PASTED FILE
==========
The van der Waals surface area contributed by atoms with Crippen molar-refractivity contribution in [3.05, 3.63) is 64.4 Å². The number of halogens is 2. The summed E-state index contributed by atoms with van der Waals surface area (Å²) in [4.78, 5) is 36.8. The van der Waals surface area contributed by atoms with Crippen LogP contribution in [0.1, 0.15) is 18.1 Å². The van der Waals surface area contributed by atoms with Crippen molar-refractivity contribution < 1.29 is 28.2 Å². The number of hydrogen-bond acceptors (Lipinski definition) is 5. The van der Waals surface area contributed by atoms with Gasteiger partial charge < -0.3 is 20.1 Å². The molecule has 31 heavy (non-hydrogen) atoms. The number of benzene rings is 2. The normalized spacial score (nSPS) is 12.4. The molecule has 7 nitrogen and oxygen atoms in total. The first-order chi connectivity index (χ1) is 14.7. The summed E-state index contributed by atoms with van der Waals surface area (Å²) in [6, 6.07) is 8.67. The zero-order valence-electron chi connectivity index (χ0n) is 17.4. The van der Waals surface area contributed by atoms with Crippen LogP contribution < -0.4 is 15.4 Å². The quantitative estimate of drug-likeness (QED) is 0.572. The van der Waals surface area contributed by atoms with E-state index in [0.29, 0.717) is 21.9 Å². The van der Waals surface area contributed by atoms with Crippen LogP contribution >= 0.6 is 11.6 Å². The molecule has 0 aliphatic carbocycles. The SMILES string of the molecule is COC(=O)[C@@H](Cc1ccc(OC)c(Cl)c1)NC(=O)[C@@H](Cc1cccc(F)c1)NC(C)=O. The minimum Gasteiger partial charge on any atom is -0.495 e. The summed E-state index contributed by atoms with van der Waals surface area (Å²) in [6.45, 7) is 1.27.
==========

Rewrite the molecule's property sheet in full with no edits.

The van der Waals surface area contributed by atoms with Crippen molar-refractivity contribution in [3.05, 3.63) is 64.4 Å². The number of halogens is 2. The summed E-state index contributed by atoms with van der Waals surface area (Å²) in [4.78, 5) is 36.8. The van der Waals surface area contributed by atoms with Crippen LogP contribution in [0.1, 0.15) is 18.1 Å². The van der Waals surface area contributed by atoms with Crippen molar-refractivity contribution < 1.29 is 28.2 Å². The number of hydrogen-bond acceptors (Lipinski definition) is 5. The van der Waals surface area contributed by atoms with Gasteiger partial charge < -0.3 is 20.1 Å². The molecule has 31 heavy (non-hydrogen) atoms. The number of benzene rings is 2. The normalized spacial score (nSPS) is 12.4. The molecule has 7 nitrogen and oxygen atoms in total. The first-order chi connectivity index (χ1) is 14.7. The summed E-state index contributed by atoms with van der Waals surface area (Å²) in [6, 6.07) is 8.67. The zero-order valence-electron chi connectivity index (χ0n) is 17.4. The van der Waals surface area contributed by atoms with Crippen LogP contribution < -0.4 is 15.4 Å². The quantitative estimate of drug-likeness (QED) is 0.572. The van der Waals surface area contributed by atoms with E-state index in [0.29, 0.717) is 21.9 Å². The van der Waals surface area contributed by atoms with Crippen LogP contribution >= 0.6 is 11.6 Å². The molecule has 0 aliphatic carbocycles. The SMILES string of the molecule is COC(=O)[C@@H](Cc1ccc(OC)c(Cl)c1)NC(=O)[C@@H](Cc1cccc(F)c1)NC(C)=O. The minimum Gasteiger partial charge on any atom is -0.495 e. The summed E-state index contributed by atoms with van der Waals surface area (Å²) in [6.45, 7) is 1.27.